For many clients, annual expenses will exceed the $10,000 tax-free withdrawal limit. For the 2017-18 school year, private school tuition costs ranged from $2,562 - $14,338 for elementary school and $5,262 - $31,567 for high school, according to the Private School Review. Any cost gaps - amounts that won't be covered by 529 plan savings, will have to be paid withcurrent income, scholarships, financial aid or other sources.

To help you calculate how much to save in a 529 plan, we've developed the 529 Savings Calculator for Private K-12 Tuition. Example: A client wants to use a 529 plan to pay for his two-year old child to attend private school from 1st through 8th grade. Annual tuition is currently $5,000, but has been increasing at 5.5% each year. The client has $20,000 to deposit today, and wants to know how much more he'll have to contribute each month.

Using a 529 plan to pay for private school tuition

Chart illustrating how to use a 529 plan to pay for private school tuition

Source: Savingforcollege.com Calculator

As illustrated in the chart above, with a $20,000 initial deposit, your client would need to start making monthly contributions of $276 to effectively fund his future tuition costs. With this strategy in place, he would only need to come up with additional $580 to pay for the child's junior year high school tuition, and $1,162 for senior year. With no account balance remaining, you would avoid the possibility of a non-qualified withdrawal and incurring taxes and penalties.

This example doesn't take state tax benefits into consideration, but if your client lives Missouri, for example, they may qualify for a tax deduction. Contributions to any state's 529 plan of up to $16,000 by a married couple are deductible in computing Missouri taxable income, so your client would be able to claim a deduction for the entire $3,312 ($276 per month) in contributions each year. To calculate the value of a client's state tax benefit, try the State Tax Calculator.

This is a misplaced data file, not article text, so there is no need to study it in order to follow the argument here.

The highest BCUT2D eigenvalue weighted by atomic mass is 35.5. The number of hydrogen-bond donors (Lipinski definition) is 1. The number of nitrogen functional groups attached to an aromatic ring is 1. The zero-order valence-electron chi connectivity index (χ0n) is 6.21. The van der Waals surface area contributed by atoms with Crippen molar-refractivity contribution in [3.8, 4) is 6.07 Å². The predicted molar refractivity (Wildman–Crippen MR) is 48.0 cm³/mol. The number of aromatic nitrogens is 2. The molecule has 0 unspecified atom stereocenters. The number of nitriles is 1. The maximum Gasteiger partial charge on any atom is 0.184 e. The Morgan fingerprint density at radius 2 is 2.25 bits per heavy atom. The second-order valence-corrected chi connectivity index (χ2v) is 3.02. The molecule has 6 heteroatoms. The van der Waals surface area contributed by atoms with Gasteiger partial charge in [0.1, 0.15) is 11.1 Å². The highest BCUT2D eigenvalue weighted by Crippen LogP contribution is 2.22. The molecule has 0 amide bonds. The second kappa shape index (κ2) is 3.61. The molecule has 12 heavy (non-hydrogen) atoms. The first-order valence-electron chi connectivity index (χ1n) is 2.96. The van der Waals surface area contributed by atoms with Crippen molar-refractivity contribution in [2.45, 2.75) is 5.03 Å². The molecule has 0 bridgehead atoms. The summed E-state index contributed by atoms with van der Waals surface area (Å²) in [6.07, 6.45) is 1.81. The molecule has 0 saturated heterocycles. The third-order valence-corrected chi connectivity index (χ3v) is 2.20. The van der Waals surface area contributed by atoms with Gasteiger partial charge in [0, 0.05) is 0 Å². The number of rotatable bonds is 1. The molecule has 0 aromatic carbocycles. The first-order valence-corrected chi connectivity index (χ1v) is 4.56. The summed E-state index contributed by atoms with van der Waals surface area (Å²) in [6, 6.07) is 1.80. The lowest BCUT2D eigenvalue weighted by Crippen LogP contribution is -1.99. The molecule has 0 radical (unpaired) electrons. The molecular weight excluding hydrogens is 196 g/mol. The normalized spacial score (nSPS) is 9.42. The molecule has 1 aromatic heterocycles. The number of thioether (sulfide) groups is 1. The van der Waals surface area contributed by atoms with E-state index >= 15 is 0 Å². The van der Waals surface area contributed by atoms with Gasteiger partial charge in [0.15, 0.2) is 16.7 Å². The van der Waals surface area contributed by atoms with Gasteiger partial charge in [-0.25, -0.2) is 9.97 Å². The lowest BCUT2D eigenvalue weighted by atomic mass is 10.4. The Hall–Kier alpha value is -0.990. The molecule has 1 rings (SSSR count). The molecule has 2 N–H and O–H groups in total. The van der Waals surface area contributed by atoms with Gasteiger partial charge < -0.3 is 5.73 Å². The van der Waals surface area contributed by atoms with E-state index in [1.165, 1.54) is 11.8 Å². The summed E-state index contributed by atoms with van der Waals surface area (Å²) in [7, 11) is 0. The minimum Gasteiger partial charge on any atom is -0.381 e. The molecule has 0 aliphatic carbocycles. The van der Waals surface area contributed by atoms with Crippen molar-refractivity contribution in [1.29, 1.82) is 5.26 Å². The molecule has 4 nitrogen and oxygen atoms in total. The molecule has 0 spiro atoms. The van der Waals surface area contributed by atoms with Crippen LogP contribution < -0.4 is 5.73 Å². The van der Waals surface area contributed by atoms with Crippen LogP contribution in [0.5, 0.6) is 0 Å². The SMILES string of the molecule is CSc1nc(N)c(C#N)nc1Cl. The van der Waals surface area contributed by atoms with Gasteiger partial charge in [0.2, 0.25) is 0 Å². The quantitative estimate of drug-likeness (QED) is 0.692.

Funding a private K-12 education with a 529 plan is an evolving space, and if you have alternative ideas or strategies that have worked well for your clients, we'd love to feature your story in an upcoming article for financial professionals.

Contact us.

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Find a 529 Plan. Select your state below.

Did you know that residents are not limited to investing in their own state’s plan? Another state may offer a plan that performs better and has lower fees. Select your state below to see your state’s plan and other options.


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Kathryn Flynn

Kathryn Flynn

Content Director

Kathryn is Content Director at Savingforcollege.com. She has been quoted in financial publications including the Wall Street Journal, the NY Times, Fortune, Money and GOBankingRates, and has been an expert guest on personal finance podcasts. Prior to Savingforcollege.com, Kathryn worked in product marketing at Henderson Global Investors (now Janus Henderson Investors), a global asset manager. She earned her MBA with Finance Concentration from DePaul University's Kellstadt Graduate School of Business, and has prior FINRA Series 7 and 63 licenses. Kathryn has 529 college savings plans for each of her three children, and enjoys creating content to help other families prepare for future higher education costs.